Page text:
Intranet applications offer the benefits of Web technologies
without the concerns associated with the public Internet. Since the
application runs on a dedicated, private network, bandwidth and
security are no longer serious hurdles. Here are some benefits to
Web technologies running without the Internet:
* Open, standards-based architecture
* Common user interface (e.g., through the Web browser)
* Platform independence (e.g., through Java)
* Excellent scalability (consider the basic model of the
One additional major benefit of Web technologies is their easy
expandability onto the Internet. Even in cases in which the
Internet cannot be used today, e.g., due to bandwidth limitations
or security concerns, it would be unwise to preclude the use of the
Internet in the future: when bandwidth becomes more readily
available, or when sufficient security measures are in place.
In fact, on both the bandwidth and security questions, it would
be extremely shortsighted to ignore the development of the market
in recent years. High-speed Internet connections, through cable
modems and digital subscriber lines (DSL) are reaching more and
more of the consumer market, while encryption techniques and their
derivative virtual private networks offer excellent privacy and
data protection over the Internet. Far from having PACS or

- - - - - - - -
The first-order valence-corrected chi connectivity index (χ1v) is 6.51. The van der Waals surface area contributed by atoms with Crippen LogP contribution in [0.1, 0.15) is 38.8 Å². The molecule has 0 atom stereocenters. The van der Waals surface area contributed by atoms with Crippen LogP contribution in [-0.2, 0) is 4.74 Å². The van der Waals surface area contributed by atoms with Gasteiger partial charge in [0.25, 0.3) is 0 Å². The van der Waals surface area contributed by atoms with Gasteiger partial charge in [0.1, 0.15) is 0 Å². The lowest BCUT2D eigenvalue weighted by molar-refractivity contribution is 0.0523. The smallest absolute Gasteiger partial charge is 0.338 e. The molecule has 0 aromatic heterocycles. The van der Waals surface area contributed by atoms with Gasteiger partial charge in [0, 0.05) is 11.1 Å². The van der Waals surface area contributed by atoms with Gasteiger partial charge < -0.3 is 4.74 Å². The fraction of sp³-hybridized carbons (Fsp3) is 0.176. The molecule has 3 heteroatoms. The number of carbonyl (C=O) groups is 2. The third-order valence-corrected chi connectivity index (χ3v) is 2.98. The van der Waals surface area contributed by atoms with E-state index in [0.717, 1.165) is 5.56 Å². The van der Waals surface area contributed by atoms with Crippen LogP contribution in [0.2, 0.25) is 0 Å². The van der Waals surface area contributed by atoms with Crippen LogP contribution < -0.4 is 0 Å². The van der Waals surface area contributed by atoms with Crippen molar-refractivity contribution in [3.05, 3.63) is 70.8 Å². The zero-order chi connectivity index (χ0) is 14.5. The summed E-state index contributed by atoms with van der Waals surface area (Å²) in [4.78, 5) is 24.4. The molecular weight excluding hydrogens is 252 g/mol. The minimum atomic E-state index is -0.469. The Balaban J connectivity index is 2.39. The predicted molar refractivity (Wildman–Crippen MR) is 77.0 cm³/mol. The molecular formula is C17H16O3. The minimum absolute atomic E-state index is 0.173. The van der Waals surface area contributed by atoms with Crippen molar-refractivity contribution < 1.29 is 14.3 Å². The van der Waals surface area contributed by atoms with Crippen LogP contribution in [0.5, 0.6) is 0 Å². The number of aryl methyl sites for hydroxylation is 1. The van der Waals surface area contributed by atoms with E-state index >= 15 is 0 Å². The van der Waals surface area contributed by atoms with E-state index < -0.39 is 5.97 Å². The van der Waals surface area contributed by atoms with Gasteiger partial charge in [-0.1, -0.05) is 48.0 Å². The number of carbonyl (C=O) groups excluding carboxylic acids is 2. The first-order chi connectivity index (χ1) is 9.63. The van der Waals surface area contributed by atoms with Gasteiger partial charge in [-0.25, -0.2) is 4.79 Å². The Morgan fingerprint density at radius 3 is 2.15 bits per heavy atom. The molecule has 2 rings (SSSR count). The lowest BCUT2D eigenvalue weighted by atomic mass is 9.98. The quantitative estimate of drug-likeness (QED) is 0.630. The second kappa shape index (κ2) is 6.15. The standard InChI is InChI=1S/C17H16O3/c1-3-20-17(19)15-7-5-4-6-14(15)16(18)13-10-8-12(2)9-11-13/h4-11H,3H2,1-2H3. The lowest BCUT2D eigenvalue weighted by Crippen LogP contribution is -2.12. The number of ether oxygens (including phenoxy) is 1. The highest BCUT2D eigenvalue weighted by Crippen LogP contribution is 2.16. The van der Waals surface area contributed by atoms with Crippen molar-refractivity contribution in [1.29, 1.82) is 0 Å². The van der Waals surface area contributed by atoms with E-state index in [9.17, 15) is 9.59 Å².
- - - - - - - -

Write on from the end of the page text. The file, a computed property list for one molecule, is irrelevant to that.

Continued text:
teleradiology in mind, these prominent market trends pave the road
for more use of the Internet for these applications. Since they
were originally designed to enable applications running on the
Internet, Web technologies provide the best guarantee for smoothly
and simply migrating new applications to the Internet. An
application can begin by running on an intranet and then be
expanded to the Internet when the need arises.
PACS, teleradiology, EMR and the promise of Web
For many years, PACS and teleradiology have been considered two
separate applications. I contend that this distinction becomes
unnecessary from a technology standpoint with the introduction of
Web technologies. My argument is simple: no one can deny the need
for PACS to expand its reach toward the larger community of
referring physicians. As I argued above, this is exactly where
"traditional" PACS failed. Web-based PACS, on the other hand, offer
the first economically viable solution for this need. While most
referring physicians will settle for what Dr. DeJarnette calls "the
simple Web-server-based teleradiology model" (i.e., sending reports
and reference-quality images using HTML pages), in up to 30% of
cases (e.g., for neurosurgery and orthopedic applications), the
image viewing capabilities required are not any different than for
teleradiology. Luckily, Web technologies can address well the needs
in both cases. If the physician at the end of the line happens to